Among the group of Commins’s students were others who would later yo-yo between Berkeley and Stanford, including Persis Drell ’79, daughter of noted Stanford physicist Sidney Drell. She is now director of the Stanford Linear Accelerator Center. “Steve was a senior post-doc just getting set to go to Bell Labs, and I worked with him on a laser system,” she recalls. “It was fabulous. He is one of the most driven people in science.” She said Chu sometimes takes credit for teaching her to drink scotch and drive a stick shift. She shared a secret she has not had the heart to tell Chu: “My dad had already showed me how to drink scotch, and drive a stick, too.”
Phil Bucksbaum, M.A. ’78, Ph.D. ’80, a grad student from Harvard who also overlapped with Chu at Berkeley in the late 1970s, today directs the PULSE Institute for Ultrafast Energy Science at the Stanford Linear Accelerator Center. He recalls how during their grad school days Chu would lead raiding parties to Berkeley and Livermore National Labs, to scour their bins of surplus equipment for things they could use. “We salvaged our capacitors from Livermore, or built our own,” Bucksbaum remembers. “We built lasers, we built our own flash lamps, our own parabolic reflectors. What Steve was able to do was become quickly a master of all these crafts—electronics, high voltage gear, optics, coatings, glass blowing, dye flow, photochemistry, non-linear optics, you name it. He was as much a superstar at Berkeley as he ever was later.… He told me once he realized he wasn’t really a lot smarter than other people he worked with. But one thing he was sure of. He could work much faster.”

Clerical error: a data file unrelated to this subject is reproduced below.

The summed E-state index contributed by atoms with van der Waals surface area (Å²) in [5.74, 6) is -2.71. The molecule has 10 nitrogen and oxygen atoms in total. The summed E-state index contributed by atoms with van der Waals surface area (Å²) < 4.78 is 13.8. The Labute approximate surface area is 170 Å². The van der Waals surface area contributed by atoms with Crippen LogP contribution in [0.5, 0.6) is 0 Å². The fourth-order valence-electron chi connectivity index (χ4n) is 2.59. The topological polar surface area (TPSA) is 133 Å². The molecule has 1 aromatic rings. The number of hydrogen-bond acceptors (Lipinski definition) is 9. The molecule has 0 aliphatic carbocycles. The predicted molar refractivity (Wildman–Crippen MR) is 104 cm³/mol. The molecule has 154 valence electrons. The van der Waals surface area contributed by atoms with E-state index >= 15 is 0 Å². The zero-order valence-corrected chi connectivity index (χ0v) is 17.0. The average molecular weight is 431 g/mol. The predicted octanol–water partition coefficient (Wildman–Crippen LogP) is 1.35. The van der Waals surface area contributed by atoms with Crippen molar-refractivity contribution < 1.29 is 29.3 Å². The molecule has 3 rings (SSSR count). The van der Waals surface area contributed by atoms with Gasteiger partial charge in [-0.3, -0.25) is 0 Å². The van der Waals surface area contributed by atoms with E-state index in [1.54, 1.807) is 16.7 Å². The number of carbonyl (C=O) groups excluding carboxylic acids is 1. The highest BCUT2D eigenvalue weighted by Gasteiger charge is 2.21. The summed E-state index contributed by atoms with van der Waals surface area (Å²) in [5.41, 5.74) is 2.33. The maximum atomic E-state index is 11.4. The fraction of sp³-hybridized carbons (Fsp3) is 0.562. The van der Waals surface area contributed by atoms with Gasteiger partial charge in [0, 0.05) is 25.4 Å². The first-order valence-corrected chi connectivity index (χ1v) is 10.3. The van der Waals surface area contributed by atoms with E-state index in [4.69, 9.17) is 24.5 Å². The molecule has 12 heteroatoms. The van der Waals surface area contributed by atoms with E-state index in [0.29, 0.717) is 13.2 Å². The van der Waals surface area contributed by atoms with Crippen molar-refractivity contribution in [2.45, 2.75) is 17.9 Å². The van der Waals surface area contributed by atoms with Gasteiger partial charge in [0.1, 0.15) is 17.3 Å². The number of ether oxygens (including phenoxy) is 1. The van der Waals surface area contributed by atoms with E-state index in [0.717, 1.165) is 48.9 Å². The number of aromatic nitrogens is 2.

Chu continues to be outwardly modest about his abilities. His Nobel Prize lecture in Stockholm in 1997 is loaded with references to his shortcomings, describing his initial “profound lack of understanding” of the way light can push atoms around. But when at work, he is not, it appears, always one to keep his spoon in his own soup.
Bucksbaum told one last story from grad school days. Around the Christmas holidays he was getting increasingly annoyed. He had his own project and Chu was supposed to be working with Persis Drell. But Chu often came into Bucksbaum’s corner of the lab to kibitz, asking if he could try whatever Bucksbaum was doing, and sometimes telling him he wasn’t doing it right. Bucksbaum complained about it to senior post-grad, David Neuffer. Chu’s old buddy from Rochester looked right at the new guy from Harvard and said, “You don’t understand. It’s not personal. He does that to everybody.”